Osteoarthritis happens when cartilage, which provides cushioning between your bones, begins to break down. It can affect various joints throughout the body, including your shoulder.
Shoulder osteoarthritis can naturally occur as you age. It can also happen due to previous injuries that affected the shoulder joint, such as a rotator cuff tear or a dislocated shoulder.
Symptoms of shoulder osteoarthritis can include:
- pain, which is initially worse when you move your shoulder but can eventually occur while at rest or while sleeping
- stiffness or loss of range of motion
- grinding or clicking sounds that happen when you move your shoulder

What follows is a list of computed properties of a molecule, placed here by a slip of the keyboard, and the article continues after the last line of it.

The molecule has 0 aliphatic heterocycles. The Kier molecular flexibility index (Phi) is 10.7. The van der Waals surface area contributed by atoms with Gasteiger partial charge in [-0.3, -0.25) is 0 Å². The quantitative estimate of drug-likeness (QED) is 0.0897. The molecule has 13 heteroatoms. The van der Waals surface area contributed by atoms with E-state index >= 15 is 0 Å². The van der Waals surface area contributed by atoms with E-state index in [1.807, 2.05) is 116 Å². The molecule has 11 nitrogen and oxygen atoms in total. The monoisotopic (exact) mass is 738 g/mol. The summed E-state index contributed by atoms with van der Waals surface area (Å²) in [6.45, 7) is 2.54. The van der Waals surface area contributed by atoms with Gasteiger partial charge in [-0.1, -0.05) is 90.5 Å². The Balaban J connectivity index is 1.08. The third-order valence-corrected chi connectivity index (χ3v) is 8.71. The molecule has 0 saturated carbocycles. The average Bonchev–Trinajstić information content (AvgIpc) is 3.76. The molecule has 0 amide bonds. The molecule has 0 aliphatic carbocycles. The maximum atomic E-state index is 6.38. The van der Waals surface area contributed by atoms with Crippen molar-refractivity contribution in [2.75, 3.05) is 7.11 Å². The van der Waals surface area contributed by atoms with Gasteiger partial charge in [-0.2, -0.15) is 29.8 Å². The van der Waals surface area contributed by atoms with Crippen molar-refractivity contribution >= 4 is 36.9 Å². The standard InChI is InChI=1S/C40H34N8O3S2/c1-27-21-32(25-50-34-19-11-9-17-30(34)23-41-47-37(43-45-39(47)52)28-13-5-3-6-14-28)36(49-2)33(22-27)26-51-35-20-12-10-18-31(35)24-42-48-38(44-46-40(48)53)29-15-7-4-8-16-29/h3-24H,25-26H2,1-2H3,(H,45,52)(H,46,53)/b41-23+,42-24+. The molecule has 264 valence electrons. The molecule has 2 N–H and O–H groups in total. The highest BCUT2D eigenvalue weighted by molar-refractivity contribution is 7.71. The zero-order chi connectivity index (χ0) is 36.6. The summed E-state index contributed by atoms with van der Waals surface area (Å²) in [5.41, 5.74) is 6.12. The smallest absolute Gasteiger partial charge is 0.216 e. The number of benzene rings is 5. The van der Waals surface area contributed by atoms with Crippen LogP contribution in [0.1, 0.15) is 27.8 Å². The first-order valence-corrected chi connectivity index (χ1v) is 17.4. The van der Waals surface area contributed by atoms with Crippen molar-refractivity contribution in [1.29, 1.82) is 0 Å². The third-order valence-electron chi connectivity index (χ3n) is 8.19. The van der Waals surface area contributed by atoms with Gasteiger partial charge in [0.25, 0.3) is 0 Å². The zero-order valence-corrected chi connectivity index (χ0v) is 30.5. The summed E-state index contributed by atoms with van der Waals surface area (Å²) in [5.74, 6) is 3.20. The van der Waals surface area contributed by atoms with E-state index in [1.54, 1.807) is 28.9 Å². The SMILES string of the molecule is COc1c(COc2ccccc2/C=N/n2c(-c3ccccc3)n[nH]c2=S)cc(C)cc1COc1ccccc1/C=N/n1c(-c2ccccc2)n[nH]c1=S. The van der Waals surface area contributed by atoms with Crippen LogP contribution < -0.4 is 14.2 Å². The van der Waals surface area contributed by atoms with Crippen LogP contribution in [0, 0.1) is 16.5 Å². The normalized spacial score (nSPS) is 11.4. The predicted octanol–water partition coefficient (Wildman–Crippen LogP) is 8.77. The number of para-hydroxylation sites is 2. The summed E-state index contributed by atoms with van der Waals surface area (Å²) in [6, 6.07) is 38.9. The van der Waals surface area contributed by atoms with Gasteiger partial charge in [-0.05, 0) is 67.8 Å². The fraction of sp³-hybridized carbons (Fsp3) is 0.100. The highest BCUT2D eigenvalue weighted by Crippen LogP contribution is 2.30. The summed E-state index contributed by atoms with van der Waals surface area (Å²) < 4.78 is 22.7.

Treatment can include using oral or topical pain relievers as well as specific physical therapy exercises for arthritis in the shoulder.
Corticosteroid injections can also help with inflammation. Surgery may be recommended if nonsurgical treatments don’t help relieve your shoulder pain.
Frozen shoulder happens when the connective tissue in your shoulder joint thickens, which can impair movement.
What exactly leads to frozen shoulder is unknown. What is known is that the risk increases when your shoulder has been immobilized for a long time due to things like recovery from injury or surgery. Underlying conditions like diabetes may also increase the risk of this condition.
The symptoms of frozen shoulder occur in three stages:
- Freezing. This is characterized by pain with movement and less range of motion.
- Frozen. Pain lessens, but your shoulder becomes stiff and movement is difficult.
- Thawing. Your range of motion begins to gradually improve.